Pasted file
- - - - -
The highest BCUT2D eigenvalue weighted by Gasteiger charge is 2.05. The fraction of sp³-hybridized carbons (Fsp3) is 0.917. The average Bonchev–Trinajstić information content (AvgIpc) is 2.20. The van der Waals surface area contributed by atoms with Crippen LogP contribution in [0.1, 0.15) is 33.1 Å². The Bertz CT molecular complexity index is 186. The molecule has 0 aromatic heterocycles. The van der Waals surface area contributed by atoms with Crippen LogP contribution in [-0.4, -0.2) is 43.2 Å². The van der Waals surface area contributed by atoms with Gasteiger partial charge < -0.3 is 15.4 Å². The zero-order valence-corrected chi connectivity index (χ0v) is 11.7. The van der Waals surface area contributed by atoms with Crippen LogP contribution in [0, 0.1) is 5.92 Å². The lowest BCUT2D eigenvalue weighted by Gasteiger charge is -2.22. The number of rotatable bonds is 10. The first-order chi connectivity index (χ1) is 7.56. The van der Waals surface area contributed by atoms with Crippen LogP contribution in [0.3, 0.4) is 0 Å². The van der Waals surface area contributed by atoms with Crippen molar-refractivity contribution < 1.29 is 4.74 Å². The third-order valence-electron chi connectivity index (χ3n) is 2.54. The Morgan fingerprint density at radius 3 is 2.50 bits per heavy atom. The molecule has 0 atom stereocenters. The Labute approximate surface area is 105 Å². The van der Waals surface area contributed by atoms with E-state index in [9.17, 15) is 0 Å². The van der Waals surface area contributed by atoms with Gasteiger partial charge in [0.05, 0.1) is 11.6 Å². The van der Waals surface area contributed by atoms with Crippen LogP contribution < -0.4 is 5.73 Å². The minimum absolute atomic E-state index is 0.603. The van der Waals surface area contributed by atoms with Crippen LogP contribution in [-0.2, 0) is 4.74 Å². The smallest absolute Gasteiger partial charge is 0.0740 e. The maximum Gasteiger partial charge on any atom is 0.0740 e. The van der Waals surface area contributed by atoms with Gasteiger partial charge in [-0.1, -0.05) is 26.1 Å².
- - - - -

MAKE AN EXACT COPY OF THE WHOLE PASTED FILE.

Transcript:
The highest BCUT2D eigenvalue weighted by Gasteiger charge is 2.05. The fraction of sp³-hybridized carbons (Fsp3) is 0.917. The average Bonchev–Trinajstić information content (AvgIpc) is 2.20. The van der Waals surface area contributed by atoms with Crippen LogP contribution in [0.1, 0.15) is 33.1 Å². The Bertz CT molecular complexity index is 186. The molecule has 0 aromatic heterocycles. The van der Waals surface area contributed by atoms with Crippen LogP contribution in [-0.4, -0.2) is 43.2 Å². The van der Waals surface area contributed by atoms with Gasteiger partial charge < -0.3 is 15.4 Å². The zero-order valence-corrected chi connectivity index (χ0v) is 11.7. The van der Waals surface area contributed by atoms with Crippen LogP contribution in [0, 0.1) is 5.92 Å². The lowest BCUT2D eigenvalue weighted by Gasteiger charge is -2.22. The number of rotatable bonds is 10. The first-order chi connectivity index (χ1) is 7.56. The van der Waals surface area contributed by atoms with Crippen LogP contribution in [0.3, 0.4) is 0 Å². The van der Waals surface area contributed by atoms with Crippen molar-refractivity contribution < 1.29 is 4.74 Å². The third-order valence-electron chi connectivity index (χ3n) is 2.54. The Morgan fingerprint density at radius 3 is 2.50 bits per heavy atom. The molecule has 0 atom stereocenters. The Labute approximate surface area is 105 Å². The van der Waals surface area contributed by atoms with E-state index in [9.17, 15) is 0 Å². The van der Waals surface area contributed by atoms with Gasteiger partial charge in [0.05, 0.1) is 11.6 Å². The van der Waals surface area contributed by atoms with Crippen LogP contribution < -0.4 is 5.73 Å². The minimum absolute atomic E-state index is 0.603. The van der Waals surface area contributed by atoms with Crippen LogP contribution in [-0.2, 0) is 4.74 Å². The smallest absolute Gasteiger partial charge is 0.0740 e. The maximum Gasteiger partial charge on any atom is 0.0740 e. The van der Waals surface area contributed by atoms with Gasteiger partial charge in [-0.1, -0.05) is 26.1 Å².